The statute was carefully crafted, as Schoenfeld points out, to focus on the vitally important area of communications intelligence (or "comint" as it is called in the trade), which was defined as "all procedures and methods used in the interception of communications and the obtaining of information from such communications by other than the intended recipients."

The Congress understood that intelligence on the activities of foreign adversaries would dry up if they are tipped off as to what information we have and by what means we gathered it. Thus, the disclosure or publication of classified communications intelligence was singled out by Congress as a violation of the law..."
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Michelle Malkin, who has copious coverage of this topic on her blog, has a great column today here, "The terrorist-tipping Times." A bit of it below:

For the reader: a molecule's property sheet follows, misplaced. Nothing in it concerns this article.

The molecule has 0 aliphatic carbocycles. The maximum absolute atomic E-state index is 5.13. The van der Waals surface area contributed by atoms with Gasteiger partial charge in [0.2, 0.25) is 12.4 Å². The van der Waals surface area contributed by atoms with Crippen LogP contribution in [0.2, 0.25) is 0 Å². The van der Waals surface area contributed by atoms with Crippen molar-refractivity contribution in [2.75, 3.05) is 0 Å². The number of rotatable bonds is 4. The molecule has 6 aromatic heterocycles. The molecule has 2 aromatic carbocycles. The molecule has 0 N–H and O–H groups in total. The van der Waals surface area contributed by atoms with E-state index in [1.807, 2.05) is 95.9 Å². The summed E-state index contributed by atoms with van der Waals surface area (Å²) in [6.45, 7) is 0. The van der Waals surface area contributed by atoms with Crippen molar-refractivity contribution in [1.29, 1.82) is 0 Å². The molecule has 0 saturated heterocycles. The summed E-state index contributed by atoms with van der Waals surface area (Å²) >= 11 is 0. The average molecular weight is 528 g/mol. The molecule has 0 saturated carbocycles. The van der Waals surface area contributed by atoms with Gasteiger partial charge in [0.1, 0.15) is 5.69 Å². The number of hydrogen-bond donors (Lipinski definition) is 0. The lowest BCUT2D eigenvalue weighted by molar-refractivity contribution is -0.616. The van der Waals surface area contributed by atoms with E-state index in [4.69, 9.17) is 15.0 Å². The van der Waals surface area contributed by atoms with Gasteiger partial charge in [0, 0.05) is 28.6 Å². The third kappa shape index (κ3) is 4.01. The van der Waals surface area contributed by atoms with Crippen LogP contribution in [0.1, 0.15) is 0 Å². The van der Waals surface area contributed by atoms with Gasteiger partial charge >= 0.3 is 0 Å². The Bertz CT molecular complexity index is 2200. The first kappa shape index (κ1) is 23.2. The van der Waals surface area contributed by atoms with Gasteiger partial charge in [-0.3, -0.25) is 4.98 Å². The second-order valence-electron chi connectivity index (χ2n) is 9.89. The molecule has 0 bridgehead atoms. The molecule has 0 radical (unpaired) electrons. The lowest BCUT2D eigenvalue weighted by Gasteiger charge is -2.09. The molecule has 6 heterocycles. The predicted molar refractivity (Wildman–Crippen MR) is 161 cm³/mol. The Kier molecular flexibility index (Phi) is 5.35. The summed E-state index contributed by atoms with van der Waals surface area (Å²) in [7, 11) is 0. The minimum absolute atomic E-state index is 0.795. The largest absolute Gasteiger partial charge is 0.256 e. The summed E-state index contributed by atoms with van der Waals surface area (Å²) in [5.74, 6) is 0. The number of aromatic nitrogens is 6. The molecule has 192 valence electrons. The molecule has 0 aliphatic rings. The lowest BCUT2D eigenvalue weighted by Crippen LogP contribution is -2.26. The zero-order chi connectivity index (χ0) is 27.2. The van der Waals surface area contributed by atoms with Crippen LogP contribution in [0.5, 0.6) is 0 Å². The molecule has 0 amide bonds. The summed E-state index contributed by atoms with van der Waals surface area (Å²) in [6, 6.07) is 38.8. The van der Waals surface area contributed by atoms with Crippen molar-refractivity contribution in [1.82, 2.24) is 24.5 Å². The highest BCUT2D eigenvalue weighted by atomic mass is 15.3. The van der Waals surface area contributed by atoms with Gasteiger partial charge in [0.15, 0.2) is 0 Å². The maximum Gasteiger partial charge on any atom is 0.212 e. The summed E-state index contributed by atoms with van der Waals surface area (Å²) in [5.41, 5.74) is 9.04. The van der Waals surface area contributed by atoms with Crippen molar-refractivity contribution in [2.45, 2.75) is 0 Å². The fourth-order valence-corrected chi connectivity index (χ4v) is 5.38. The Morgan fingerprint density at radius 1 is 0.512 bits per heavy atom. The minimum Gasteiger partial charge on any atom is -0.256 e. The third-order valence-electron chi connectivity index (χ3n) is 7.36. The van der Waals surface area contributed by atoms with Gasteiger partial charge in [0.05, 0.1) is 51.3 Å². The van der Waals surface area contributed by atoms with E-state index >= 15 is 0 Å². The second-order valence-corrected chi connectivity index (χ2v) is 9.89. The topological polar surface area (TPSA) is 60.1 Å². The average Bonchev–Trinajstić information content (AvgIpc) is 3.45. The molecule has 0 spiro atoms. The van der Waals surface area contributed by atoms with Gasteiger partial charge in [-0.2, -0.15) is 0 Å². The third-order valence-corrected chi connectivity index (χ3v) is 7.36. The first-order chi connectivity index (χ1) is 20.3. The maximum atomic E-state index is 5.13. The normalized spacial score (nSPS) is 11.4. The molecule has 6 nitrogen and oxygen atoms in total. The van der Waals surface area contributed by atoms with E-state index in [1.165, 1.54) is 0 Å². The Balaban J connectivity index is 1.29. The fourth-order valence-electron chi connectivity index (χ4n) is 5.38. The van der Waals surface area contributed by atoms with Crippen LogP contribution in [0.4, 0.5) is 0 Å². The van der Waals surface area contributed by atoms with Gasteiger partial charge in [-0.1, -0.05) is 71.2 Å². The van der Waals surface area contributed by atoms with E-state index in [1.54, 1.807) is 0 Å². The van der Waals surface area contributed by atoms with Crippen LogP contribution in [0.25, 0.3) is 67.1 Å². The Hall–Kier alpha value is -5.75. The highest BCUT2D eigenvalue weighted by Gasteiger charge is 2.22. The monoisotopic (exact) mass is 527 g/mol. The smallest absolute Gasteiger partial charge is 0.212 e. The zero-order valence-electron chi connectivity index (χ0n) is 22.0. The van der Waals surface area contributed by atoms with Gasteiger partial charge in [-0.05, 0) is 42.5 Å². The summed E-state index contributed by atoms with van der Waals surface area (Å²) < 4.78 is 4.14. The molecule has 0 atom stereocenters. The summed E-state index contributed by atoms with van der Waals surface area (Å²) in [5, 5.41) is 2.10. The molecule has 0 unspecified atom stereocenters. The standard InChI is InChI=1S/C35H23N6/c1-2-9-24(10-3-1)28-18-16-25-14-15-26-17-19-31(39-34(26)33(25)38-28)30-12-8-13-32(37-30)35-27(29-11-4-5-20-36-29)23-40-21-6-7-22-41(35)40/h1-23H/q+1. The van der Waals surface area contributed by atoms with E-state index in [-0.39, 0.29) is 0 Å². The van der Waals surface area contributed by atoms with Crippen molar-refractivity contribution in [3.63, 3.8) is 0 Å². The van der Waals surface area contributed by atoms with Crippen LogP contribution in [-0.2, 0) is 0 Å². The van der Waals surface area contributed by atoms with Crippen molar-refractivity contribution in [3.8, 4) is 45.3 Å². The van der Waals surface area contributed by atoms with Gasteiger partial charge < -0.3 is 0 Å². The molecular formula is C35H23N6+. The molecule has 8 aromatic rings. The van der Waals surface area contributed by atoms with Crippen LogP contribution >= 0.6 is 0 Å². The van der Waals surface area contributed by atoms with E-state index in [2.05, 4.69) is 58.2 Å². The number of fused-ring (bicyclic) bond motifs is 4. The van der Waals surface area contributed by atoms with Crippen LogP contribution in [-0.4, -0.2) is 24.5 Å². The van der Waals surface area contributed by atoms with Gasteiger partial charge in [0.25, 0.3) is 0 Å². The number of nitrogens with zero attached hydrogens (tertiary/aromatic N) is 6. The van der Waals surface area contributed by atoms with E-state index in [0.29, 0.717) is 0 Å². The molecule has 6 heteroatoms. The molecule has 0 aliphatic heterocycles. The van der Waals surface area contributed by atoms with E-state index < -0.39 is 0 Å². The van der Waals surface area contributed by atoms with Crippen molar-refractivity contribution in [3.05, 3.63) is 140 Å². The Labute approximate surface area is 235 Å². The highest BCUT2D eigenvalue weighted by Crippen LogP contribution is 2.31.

"The New York Times (proudly publishing all the secrets unfit to spill since 9/11) and their reckless anonymous sources (come out, come out, you cowards) tipped off terrorists to America's efforts to track their financial activities.

Guess what? It isn't the first time blabbermouth journalists have jeopardized terror-financing investigations since Sept. 11, according to the government.


I remind you of the case of the Treason Times, the Holy Land Foundation, and the Global Relief Foundation. As the New York Post reported last September, the Justice Department charged that "a veteran New York Times foreign correspondent warned an alleged terror-funding Islamic charity that the FBI was about to raid its office -- potentially endangering the lives of federal agents..."


"It has been conclusively established that Global Relief Foundation learned of the search from reporter Philip Shenon of The New York Times," U.S. attorney Patrick Fitzgerald wrote in an Aug. 7, 2002, letter to the Times' legal department.